During historic testimony Tuesday on Capitol Hill, Facebook Chief Executive Mark Zuckerberg made sure lawmakers knew his company was working hard to protect user data.
"I'm committed to getting this right," Zuckerberg told the Senate Commerce, Science and Transportation Committee and the Senate Judiciary Committee.
But when it came to the subject of regulations that would enshrine user protections into law, the tech billionaire's answers were far more nebulous.
"You embrace regulation?" Sen. Lindsey Graham (R-SC) asked pointedly.
"I think the real question, as the internet becomes more important in people's lives, is what is the right regulation, not whether there should be or not," Zuckerberg replied.
It was a telling moment that underscored the difficult balancing act Facebook is trying to execute.
Chastened by more than a year of controversies that included Russian meddling, the spread of misinformation and data misappropriation, Zuckerberg had to appear sufficiently contrite and cooperative before the senators, experts say. But he also had to steer them away from the idea of stringent oversight.
Zuckerberg's strategy required threading a needle — saying he supported regulations in principle, while pointing to a host of changes made by the company in recent weeks to win back consumer trust and get ahead of the controversy.
"If you fear regulation that you can't live with, you try to sit on the same side of the table as the regulators and help them 'get it right,' where getting it right means getting it so you can live with it," said Erik Gordon, a professor at the University of Michigan's Ross School of Business.
"If he acts as if he is going to wrestle with the regulators, they won't invite him to the room where they cook up their regulations," Gordon continued. "If he acts cooperative, he might get an invitation and a seat at the table."
Hanging over the company too are new European Union rules that broadly limit how much personal data firms such as Facebook can access.
Zuckerberg's comments suggest he is receptive to rules that don't challenge Facebook's core business, which requires leveraging personal information from a quarter of the world's population in exchange for billions of dollars in advertising revenue.
As controversy mounted after the company was revealed to have mishandled user data in the Cambridge Analytica scandal, Zuckerberg offered support for the Honest Ads Act, a bipartisan proposal to make online political advertising subject to the same disclosure and transparency rules placed on political ads in TV and print media.
When Sen. Amy Klobuchar (D-Minn.) asked Zuckerberg if he would support a law that requires companies such as Facebook to notify users about data breaches within 72 hours, the executive said, "That makes sense to me."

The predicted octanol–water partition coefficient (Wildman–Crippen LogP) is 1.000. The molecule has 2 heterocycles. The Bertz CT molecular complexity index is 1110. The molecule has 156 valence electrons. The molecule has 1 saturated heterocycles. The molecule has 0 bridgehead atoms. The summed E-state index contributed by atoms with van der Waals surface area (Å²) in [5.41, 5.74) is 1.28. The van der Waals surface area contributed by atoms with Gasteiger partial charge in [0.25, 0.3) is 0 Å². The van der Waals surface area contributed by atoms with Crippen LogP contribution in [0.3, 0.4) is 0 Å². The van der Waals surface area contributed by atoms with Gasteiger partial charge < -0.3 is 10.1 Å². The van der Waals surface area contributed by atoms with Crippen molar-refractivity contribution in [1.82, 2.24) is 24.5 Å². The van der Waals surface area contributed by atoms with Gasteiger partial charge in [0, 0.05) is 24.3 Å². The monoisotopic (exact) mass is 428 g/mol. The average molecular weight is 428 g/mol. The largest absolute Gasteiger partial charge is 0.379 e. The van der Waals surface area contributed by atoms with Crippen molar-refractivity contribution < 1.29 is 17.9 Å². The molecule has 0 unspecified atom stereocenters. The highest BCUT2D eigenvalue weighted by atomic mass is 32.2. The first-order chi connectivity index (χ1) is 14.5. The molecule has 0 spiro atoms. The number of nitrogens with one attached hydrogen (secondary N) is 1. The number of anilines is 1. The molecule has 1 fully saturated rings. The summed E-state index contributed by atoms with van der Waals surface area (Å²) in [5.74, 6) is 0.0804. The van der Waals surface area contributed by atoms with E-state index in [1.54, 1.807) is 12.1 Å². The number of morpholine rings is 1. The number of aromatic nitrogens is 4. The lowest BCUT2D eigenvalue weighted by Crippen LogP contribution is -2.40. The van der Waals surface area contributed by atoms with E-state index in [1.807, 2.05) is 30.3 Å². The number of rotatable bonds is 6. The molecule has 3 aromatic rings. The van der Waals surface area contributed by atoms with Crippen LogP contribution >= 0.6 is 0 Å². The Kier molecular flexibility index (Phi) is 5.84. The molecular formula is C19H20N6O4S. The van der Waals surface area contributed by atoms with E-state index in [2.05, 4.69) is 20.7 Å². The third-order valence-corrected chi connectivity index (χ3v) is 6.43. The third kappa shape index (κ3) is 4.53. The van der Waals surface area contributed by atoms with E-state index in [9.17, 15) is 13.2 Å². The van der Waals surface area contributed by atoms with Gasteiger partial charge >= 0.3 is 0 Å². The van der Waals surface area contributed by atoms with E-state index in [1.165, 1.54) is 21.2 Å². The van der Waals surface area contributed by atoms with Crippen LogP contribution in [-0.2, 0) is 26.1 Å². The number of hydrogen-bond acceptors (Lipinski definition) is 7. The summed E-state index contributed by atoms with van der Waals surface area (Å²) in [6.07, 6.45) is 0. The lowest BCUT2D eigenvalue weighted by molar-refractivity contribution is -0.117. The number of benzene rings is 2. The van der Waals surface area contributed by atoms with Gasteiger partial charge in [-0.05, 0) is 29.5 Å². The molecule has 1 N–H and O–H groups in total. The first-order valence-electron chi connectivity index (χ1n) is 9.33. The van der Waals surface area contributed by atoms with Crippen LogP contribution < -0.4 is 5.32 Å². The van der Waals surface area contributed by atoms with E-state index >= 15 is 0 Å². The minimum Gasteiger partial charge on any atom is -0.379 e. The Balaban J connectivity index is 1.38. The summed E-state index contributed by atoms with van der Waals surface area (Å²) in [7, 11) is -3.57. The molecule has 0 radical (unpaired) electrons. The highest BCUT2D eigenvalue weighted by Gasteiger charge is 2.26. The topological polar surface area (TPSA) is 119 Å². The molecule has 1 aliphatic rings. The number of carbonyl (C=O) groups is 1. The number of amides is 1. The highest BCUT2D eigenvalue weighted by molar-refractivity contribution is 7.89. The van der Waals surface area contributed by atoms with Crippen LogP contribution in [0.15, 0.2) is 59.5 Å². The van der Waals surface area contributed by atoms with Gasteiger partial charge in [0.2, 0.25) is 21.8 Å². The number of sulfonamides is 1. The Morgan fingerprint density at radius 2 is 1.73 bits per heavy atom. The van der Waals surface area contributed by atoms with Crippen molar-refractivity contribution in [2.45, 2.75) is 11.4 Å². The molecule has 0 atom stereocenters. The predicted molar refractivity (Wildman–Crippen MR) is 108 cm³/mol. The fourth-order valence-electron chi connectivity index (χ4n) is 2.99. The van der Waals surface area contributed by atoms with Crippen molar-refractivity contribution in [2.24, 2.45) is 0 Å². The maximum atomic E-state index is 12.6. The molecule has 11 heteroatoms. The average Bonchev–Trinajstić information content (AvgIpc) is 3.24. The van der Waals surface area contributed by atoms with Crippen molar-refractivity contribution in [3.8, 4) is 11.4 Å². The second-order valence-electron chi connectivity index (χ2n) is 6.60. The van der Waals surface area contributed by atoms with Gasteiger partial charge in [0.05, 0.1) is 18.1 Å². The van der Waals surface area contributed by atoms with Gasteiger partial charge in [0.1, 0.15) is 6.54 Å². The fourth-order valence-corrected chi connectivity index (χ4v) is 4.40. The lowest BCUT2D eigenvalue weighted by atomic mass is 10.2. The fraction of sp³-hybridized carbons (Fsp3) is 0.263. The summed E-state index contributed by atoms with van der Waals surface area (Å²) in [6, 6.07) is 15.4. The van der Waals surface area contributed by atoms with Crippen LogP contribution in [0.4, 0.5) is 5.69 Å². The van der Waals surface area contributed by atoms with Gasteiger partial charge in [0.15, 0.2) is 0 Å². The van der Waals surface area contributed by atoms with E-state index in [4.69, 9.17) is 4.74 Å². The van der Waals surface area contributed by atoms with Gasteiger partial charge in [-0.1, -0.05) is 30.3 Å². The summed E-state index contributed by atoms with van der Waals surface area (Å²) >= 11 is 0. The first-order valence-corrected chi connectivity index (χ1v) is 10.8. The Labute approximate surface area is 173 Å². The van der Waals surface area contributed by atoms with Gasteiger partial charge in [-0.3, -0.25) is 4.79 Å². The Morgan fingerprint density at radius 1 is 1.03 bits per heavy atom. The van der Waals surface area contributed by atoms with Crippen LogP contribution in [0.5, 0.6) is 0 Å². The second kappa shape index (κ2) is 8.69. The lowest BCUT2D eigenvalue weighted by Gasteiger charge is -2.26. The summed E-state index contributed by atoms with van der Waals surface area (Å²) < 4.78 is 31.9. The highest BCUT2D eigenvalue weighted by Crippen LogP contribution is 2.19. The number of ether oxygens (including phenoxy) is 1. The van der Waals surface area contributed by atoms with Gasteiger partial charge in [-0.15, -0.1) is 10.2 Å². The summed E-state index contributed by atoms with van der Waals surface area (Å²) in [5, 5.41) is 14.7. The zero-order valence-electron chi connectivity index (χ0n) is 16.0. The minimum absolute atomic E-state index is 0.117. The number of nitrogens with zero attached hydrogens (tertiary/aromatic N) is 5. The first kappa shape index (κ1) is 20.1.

In a best-case scenario for Facebook, such small gestures of support and moves to self-regulate will placate lawmakers enough to hold back strict regulation. Zuckerberg repeatedly volunteered to have his staff work with senators on matters of regulation.
That approach would require restraint from some lawmakers, especially those whose constituencies view Facebook as beholden to shareholders rather than privacy, security and the nation's democratic system.
"Congressional politicians are under pressure to hold internet companies accountable for spreading malicious content that harms people," said Dipayan Ghosh, a fellow at New America and the Harvard Kennedy School and a former privacy and public policy advisor at Facebook. "For some politicians, that'll mean advocacy for new regulation. For others, it'll mean using certain rhetoric. It depends on their respective constituencies."
Working in Facebook's favor is the balance of power in both houses of Congress. Regulation-averse Republicans still retain control, though signs point to potential changes in the November midterm elections.
During one exchange, Sen. Orrin Hatch (R-Utah) asked Zuckerberg to describe the kind of regulation he would want to see.
"In your view, what sorts of legislative changes would help to solve the problems the Cambridge Analytica story has revealed? And what sorts of legislative changes would not help to solve this issue?" Hatch said.
It was an opportunity to warn the senators that too much regulation could make it harder to compete — and Zuckerberg didn't miss a beat.
"There's a balance that's extremely important to strike here," Zuckerberg said, cautioning that America could fall behind China in cutting-edge technology like facial recognition software.
"We don't want to over-regulate where we're stifling innovation and investment," Sen. Roger Wicker (R-Miss.) said moments later.